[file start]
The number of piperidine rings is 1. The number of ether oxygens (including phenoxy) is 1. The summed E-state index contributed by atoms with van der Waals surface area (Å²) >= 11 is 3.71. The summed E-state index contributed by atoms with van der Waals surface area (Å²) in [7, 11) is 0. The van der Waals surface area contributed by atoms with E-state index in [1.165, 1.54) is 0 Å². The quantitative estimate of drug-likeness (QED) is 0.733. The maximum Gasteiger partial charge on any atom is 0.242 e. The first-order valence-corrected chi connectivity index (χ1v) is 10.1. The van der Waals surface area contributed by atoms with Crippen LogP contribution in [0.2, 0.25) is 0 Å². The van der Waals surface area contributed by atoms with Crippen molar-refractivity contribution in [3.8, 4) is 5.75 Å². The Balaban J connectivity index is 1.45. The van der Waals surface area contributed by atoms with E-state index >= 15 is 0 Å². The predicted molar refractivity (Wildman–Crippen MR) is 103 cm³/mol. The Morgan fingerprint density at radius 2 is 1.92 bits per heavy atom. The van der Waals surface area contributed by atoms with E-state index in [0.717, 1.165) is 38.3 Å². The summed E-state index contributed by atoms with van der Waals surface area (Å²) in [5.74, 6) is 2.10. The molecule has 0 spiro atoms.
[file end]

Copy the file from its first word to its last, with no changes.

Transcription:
The number of piperidine rings is 1. The number of ether oxygens (including phenoxy) is 1. The summed E-state index contributed by atoms with van der Waals surface area (Å²) >= 11 is 3.71. The summed E-state index contributed by atoms with van der Waals surface area (Å²) in [7, 11) is 0. The van der Waals surface area contributed by atoms with E-state index in [1.165, 1.54) is 0 Å². The quantitative estimate of drug-likeness (QED) is 0.733. The maximum Gasteiger partial charge on any atom is 0.242 e. The first-order valence-corrected chi connectivity index (χ1v) is 10.1. The van der Waals surface area contributed by atoms with Crippen LogP contribution in [0.2, 0.25) is 0 Å². The van der Waals surface area contributed by atoms with Crippen molar-refractivity contribution in [3.8, 4) is 5.75 Å². The Balaban J connectivity index is 1.45. The van der Waals surface area contributed by atoms with E-state index >= 15 is 0 Å². The predicted molar refractivity (Wildman–Crippen MR) is 103 cm³/mol. The Morgan fingerprint density at radius 2 is 1.92 bits per heavy atom. The van der Waals surface area contributed by atoms with E-state index in [0.717, 1.165) is 38.3 Å². The summed E-state index contributed by atoms with van der Waals surface area (Å²) in [5.74, 6) is 2.10. The molecule has 0 spiro atoms.